By Tinatin Ninua, Programme Coordinator, Political Corruption.
Last week marked an exciting event for the freedom of information campaigners in Kenya. On July 8th the country has launched an open data portal, which makes Kenya the first African country to release government data to the public through a single online platform.
The portal aggregates information from various government agencies on budget spending and funds allocated for constituency development, as well as parliamentary proceedings and detailed statistics on demographics and service delivery, such as school enrollment rates, access to electricity, water and sanitation.
The portal allows average users to download information both on computers and mobile phones and compare data at national, province and county levels. Although there are only 4 million internet users in Kenya, which is a little under 10% of the country’s total population, the number of cell phone users is at least five times higher and continues to increase rapidly.
If you want to know how much money is allocated for health and education projects in your constituency, you can now access the budget of your community development fund online, something that was not possible before. The allocation of these funds has traditionally been viewed as very nepotistic, which is why it is critical that journalists, civil society and ordinary citizens can now seek, use, reuse and question this information to hold their government to account.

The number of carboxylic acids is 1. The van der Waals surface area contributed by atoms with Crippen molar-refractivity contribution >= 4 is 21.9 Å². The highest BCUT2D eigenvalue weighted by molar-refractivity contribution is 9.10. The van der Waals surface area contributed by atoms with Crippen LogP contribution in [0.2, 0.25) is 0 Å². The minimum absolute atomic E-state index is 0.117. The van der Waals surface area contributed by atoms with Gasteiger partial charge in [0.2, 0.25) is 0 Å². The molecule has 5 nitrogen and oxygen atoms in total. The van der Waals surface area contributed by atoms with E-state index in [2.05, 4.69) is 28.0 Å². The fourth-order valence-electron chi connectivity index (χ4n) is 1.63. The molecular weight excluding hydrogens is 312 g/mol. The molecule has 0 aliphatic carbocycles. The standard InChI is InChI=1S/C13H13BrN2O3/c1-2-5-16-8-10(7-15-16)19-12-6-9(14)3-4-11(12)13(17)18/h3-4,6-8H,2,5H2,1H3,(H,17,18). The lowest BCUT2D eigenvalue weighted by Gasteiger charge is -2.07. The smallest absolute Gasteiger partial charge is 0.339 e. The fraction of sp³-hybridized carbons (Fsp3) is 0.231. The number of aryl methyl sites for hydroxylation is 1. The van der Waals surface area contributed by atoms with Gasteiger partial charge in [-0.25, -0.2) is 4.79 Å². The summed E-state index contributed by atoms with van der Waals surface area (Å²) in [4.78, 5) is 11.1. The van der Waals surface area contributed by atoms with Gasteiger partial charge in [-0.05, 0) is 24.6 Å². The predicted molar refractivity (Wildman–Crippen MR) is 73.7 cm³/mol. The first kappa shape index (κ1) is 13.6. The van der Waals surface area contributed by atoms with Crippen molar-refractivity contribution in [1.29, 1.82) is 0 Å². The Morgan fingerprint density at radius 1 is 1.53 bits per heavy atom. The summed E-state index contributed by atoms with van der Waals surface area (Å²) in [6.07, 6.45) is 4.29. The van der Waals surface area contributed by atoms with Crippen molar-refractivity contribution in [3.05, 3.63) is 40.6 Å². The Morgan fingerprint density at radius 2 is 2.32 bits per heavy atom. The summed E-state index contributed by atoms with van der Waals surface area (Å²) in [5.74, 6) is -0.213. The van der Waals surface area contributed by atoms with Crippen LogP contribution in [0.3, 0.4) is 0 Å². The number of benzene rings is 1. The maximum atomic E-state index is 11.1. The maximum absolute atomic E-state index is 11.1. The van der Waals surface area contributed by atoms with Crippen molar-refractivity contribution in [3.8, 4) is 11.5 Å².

Access to government data has long been demanded by the civil society in Kenya, the country which is receiving $1.7 billion in foreign development aid and where corruption remains rampant. The creation of the portal is a significant step in the right direction and will hopefully serve as a good example of championing open data in Africa, even if the government still needs to demonstrate its full commitment to transparency by introducing the Freedom of Information Act, as mandated by the new constitution Kenya adopted in 2010.
This example demonstrates that even without proper legislation in place there is nothing that prevents governments or separate public agencies from publishing data if its disclosure is not explicitly prohibited. Examples like Brazil, suggest that as a good practice of transparency, government agencies can make data on budgets, procurement and election financing available and easily accessible online.
However, those really digging into government data know that publication alone is only part of transparency. Citizen friendly platforms for accessing public data are important. The whole point of open data is to make information easily searchable and usable for general public, even if they do not necessarily have advanced technical and research skills. Even those African countries well recognized for online transparency, such as South Africa, tend to make their government documents available in formats that are hard to process and compare, such as pdf. Publishing data in open, machine readable standardized formats is essential and this is where the real advantage of the Kenyan portal could lie.
In addition, creation of a single well known online access points can help citizens to find information more easily. Such portals should not replace the information that is being displayed on separate government websites, but rather compliment it, since search across different sources might not always work well.
Again, this is just the start. It remains to be seen what the uptake of the portal will be among the Kenyan civil society, media and general public but from what I have seen from a quick browsing of the website, there could be a gold mine of data to dig! Hopefully, other countries of the continent will soon follow the suit.
What are your experiences of trying to access government data online?